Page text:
At this this time of year, I miss Christmas’s past, those of years ago when I was a kid–and continued to miss those throughout most of my life. The excitement was greater by far then, the anticipation grew more intense by the day as Christmas drew near. There were parties to attend, presents to look forward to, and holiday spirit filled the air. Christmas carols were heard and sung everywhere I went. I even sang a few myself. The songs, and the music that went with them, seemed to cheer everyone up, seemed to trigger the transition into the holiday season beginning the day after Thanksgiving.
I especially miss the old days of Christmas in a rural area–days of my youth. Christmas meant Christmas trees each year. In the country, one does not go to a tree lot to buy a dried-out and sometimes-scraggly, exorbitantly priced Christmas tree. Instead, in rural areas one packs their recently sharpened ax, heads to the nearest wooded area, scouts out the best fir tree there, and harvests it.
Tree-cutting day is an exciting time for kids. I remember vividly, with sentimental pining, my brother Fred’s and my adventures into the woods to find the perfect tree to take home. Most times we had scouted that tree for a year or two prior to actually cutting it for Christmas–found and located it precisely during the warm summer months on the farm in Belfast, Maine.
During our summertime tree-scouting explorations we unfailingly, on our way, stopped by a bubbling, crystal-clear artesian spring–known only to us hidden in a clearing close to the edge of the woods–for a cold drink on a hot summer afternoon. Refreshed, we continued on to our future Christmas tree, or perhaps several trees of differing heights, where we cleaned anything growing nearby so it would have some sunlight and not be crowded out by the underbrush. We monitored its growth until it had reached just the right height for our living room–slightly over six feet tall.
A few weeks before Christmas, and once we deemed it the best we could find, we journeyed from our warm farmhouse, usually on a cold Sunday afternoon, across the ordinarily snowy fields (there always seemed to be snow at that time of year) to the distant woods where we axed it down, tied it to our Flexible Flyer sled, and slid it all the way home to the back porch. There we trimmed it as needed, and ceremoniously moved it to our living room. We had already stationed the Christmas decorations retrieved from the upstairs bedroom closet–placed there with sadness the prior January when we grudgingly took down our previous year’s tree, most often on New Year’s Day.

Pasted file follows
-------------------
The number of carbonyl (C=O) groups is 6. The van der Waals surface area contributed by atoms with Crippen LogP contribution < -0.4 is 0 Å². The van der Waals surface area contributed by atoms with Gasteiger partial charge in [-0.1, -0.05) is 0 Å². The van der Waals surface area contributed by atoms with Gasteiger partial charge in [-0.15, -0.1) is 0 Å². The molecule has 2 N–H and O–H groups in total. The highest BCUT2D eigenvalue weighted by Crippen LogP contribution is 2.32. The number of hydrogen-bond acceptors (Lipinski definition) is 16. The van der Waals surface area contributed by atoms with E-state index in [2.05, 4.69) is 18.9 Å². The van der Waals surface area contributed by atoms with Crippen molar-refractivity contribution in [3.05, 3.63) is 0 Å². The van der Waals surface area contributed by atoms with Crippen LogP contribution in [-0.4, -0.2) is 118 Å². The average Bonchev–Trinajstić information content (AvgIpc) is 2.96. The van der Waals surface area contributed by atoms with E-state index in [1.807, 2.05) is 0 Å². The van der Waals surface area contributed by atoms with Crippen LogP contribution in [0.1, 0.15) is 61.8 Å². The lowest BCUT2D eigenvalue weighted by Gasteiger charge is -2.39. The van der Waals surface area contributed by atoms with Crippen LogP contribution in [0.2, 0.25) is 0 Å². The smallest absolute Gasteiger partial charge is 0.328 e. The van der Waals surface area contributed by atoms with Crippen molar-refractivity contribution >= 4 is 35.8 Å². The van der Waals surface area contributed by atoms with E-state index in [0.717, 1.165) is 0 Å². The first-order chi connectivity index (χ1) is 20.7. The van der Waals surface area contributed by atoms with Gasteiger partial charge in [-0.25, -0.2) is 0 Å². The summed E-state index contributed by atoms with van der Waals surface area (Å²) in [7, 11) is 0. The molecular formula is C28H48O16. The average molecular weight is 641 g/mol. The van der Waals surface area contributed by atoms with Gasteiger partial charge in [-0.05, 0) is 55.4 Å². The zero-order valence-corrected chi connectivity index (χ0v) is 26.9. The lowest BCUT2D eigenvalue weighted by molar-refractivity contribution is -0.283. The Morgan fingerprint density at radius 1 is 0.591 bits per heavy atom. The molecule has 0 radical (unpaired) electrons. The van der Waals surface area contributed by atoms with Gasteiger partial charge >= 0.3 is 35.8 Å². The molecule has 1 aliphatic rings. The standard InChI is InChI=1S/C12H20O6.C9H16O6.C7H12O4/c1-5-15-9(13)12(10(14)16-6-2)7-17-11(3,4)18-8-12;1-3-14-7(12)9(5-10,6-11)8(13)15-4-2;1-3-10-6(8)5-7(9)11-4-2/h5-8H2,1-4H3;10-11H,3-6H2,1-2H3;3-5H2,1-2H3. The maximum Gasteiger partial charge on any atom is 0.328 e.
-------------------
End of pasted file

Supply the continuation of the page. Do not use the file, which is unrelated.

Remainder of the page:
We spent the remainder of the afternoon decorating our prize tree-looping our bright blue, green, and red lighting, wrapping sequences of garland around it, and hanging fragile glass ornaments of all colors and shapes–sometimes popping and stringing popcorn for an additional homey effect. The tree, only hours before growing in thick woods, gradually morphed from its wild, natural form to a very Christmassy and fragrant addition to our cozy living room.
The final touch–the pièce de résistance–was a diminutive, white-clothed angel, wings of silk with silver glitter, which we placed on the very top spur of the tree. Our mother had died when I was four-years-old, and I always envisioned that angel as her coming to spend Christmas with her boys, perched atop the tree, smiling down, with her focused eyes keeping watch over us. I sustained that visualization from the age of about five until my last Christmas in Maine–1962, when I was seventeen.
Her presence atop our tree every Christmas never failed to give me a boundless feeling of comfort, sentience, and wellbeing. I always glanced upward on Christmas morning before opening any presents–and there she was, always, smiling down at me and assuring me I was not alone in life after all. Christmas was so much more heartening seeing that angel above my head, knowing with confidence she would be with me and guide me at all times.
A tree freshly cut from the woods always seems to smell so much better, look more Christmassy, and provide infinitely more satisfaction than one bought at an urban tree lot. Always did for me anyway. I always felt sorry for city kids who never got to experience this firsthand.
And as for Christmas, 2015, and all seventy-one Christmas’s I have lived to see, it is still the most joyful time of year for me. Always was! Oh, I have to work at it more now than ever to get even a modicum of that Christmas spirit sentiment, and buying that Christmas tree, putting it up, decorating it, and ensuring it has water every day is more of a chore now. I have gone from always having a six-to-seven footer to now a four-to-five foot tree has to do–and does.
I do have one gimmick that always seems to work if I haven’t achieved a satisfactory level of Christmas spirit–if I have not the full measure of joy in my heart I know should be there. My morale booster, if needed: I have saved every Christmas card I have ever been mailed, or acquired some other way, since the late 1960s. I have them in a box, sorted to some degree–the Hallmark’s take precedence. Those who sent me a Hallmark Christmas card, a card that had printed on the back “When You Care Enough to Send the Very Best,” the slogan of Hallmark since about 1928, are people who distinguished themselves to me. I always appreciated that special card immensely with those special words. I just felt that that was exactly what those senders were saying to me personally, a Christmas message that they cared.